This past weekend Jill and I had our first hands-on experience with the Sony a7sii. We rented Metabones lens adapters and used our two primary Canon lenses, the 24-70mm and 135mm.

Our points of reference are Canon DSLRs in run and gun situations, so this was learning to swim by jumping into water. I’ve taken a liking to these little beasts here at the end of our weekend and here are a few thoughts about our experience.

Once you become accustomed to the buttons and dials, changing settings quickly comes with ease. Without looking into customizing anything we easily changed shutter speed with our right thumb and aperture with our index finger. One of the buttons on the top also let you zoom on the LCD screen to check focus, and unlike Canon we could zoom in while recording. I cannot emphasize how awesome this was for a DSLR shooter. Though I still prefer an external monitor, this was invaluable when we wanted to travel light.

One really annoying thing about the Sony a7sii was the record button on the right side of the camera. I got used to it, but it just seemed a little out of place and a little awkward to reach with my thumb while trying not to drop the camera. I also didn’t really like having to push a button and then spinning the dial to change ISO, but I’m guessing that can be remedied by a custom function.

The battery life was atrocious. I had read enough reviews to expect it, so we came prepared with three batteries for each camera. Three lasted with on and off shooting for a full day, but that was only because we made sure to power off the camera when we weren’t immediately going to use it.

The Sony a7sii LCD screen swivels out and once I disabled the auto function that switches between that and the viewfinder (really annoying until it was shut off because it thinks you’re looking through the viewfinder when you’re not) it worked great. I liked being able to hold the camera low and swivel the screen up to see.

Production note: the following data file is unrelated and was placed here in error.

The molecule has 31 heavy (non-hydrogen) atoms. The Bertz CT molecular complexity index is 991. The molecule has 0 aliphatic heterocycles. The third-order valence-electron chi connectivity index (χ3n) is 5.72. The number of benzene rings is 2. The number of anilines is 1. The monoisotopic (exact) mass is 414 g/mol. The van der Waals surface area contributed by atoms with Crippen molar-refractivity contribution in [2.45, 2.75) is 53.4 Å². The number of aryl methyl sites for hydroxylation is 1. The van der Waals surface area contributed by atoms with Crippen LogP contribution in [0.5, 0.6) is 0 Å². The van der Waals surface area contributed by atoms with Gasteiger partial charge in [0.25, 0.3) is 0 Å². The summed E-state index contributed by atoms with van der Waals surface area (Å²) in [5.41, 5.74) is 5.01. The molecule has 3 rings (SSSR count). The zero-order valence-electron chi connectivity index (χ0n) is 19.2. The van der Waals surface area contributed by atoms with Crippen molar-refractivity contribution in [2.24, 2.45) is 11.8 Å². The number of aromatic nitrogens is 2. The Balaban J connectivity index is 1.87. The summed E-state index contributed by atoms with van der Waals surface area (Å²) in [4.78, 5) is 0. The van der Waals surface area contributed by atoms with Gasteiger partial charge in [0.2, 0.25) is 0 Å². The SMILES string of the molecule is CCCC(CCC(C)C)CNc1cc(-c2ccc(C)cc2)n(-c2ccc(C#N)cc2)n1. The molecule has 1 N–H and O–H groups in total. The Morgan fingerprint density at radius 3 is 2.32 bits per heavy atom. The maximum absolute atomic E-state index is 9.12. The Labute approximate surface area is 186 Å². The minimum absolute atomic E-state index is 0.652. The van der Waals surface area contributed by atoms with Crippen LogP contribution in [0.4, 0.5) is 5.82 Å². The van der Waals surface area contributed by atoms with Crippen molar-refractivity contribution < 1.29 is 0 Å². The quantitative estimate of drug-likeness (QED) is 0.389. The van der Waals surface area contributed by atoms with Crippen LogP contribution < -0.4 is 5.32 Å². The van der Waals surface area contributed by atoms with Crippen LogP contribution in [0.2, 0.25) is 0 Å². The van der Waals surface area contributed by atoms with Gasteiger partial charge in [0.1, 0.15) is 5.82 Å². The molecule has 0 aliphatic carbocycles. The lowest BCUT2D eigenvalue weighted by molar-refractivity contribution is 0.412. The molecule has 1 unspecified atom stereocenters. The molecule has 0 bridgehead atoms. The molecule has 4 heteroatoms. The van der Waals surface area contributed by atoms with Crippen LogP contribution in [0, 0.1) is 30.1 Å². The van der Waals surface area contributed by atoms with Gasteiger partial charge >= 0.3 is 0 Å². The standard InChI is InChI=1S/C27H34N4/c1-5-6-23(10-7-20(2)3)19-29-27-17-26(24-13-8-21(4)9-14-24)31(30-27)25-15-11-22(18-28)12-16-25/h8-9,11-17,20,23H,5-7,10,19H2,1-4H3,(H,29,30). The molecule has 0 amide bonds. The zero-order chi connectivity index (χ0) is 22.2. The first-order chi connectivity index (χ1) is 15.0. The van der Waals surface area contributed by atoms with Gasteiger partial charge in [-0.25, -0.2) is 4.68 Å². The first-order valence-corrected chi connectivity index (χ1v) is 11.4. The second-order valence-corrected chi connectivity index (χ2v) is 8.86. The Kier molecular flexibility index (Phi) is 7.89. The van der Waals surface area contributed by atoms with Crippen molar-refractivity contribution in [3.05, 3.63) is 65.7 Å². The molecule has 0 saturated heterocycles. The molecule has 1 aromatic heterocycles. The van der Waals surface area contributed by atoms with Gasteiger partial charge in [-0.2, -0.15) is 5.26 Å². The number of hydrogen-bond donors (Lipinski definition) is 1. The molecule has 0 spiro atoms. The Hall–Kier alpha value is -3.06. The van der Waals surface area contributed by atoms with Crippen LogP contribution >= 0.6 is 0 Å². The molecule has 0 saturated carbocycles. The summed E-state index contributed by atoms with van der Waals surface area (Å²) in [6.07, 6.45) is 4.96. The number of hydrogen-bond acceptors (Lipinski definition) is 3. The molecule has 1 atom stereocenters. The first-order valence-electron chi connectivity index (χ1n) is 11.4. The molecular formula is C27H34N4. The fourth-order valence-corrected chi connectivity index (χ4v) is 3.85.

The in-camera stabilizer (Steadyshot) on the Sony a7sii was great. I could get fairy smooth handheld shots with both non-IS lenses.

The ability to record 4K internally was a dream. I had two 128GB cards per camera and I think we filled 2.5 of them. You can also fairly quickly switch to full HD at 120fps through the menu. It crops the image, which was a bummer for wide shots, but it didn’t make much of a difference.

There were so many video functions that I didn’t have time to really familiarize myself with them. There were a number of color/picture profile options to choose or customize. I didn’t feel confident enough to jump fully into something like shooting in S-log, but I did find a few handy tips online to help shoot in good color.  I stumbled upon this site from Amsterdam which helped me dial in some good color. Knowing there was more to dig into really got me pumped to try them again.

My Canon 7d Mark II is great and I’ll probably hang onto it for a bit, but these Sonys really impressed me. The price point for the Sony a7sii is a bit high ($3,000 for the body). But considering the reasonable pricing of Sony’s cinema-style cameras ($5,500-$7,500), I’m seriously exploring the idea of moving to Sony.

If I wasn’t looking beyond DSLRs, I’d be content with a 5d Mark III. Canons offer great quality and color at 1080p. Their cinema cameras are amazing, but come with a heftier price tag for 4K footage than what Sony offers.

I might just be hooked, but maybe I’ll change my mind in post 😉

Author Matt

I'm a husband, father, leader, and geek whose time is wrapped up in faith, family, film, and travel. I guess I'm a little like the equivalent of a utility player in baseball. I'm happy with not being the best at something as long as I'm always trying to get better.

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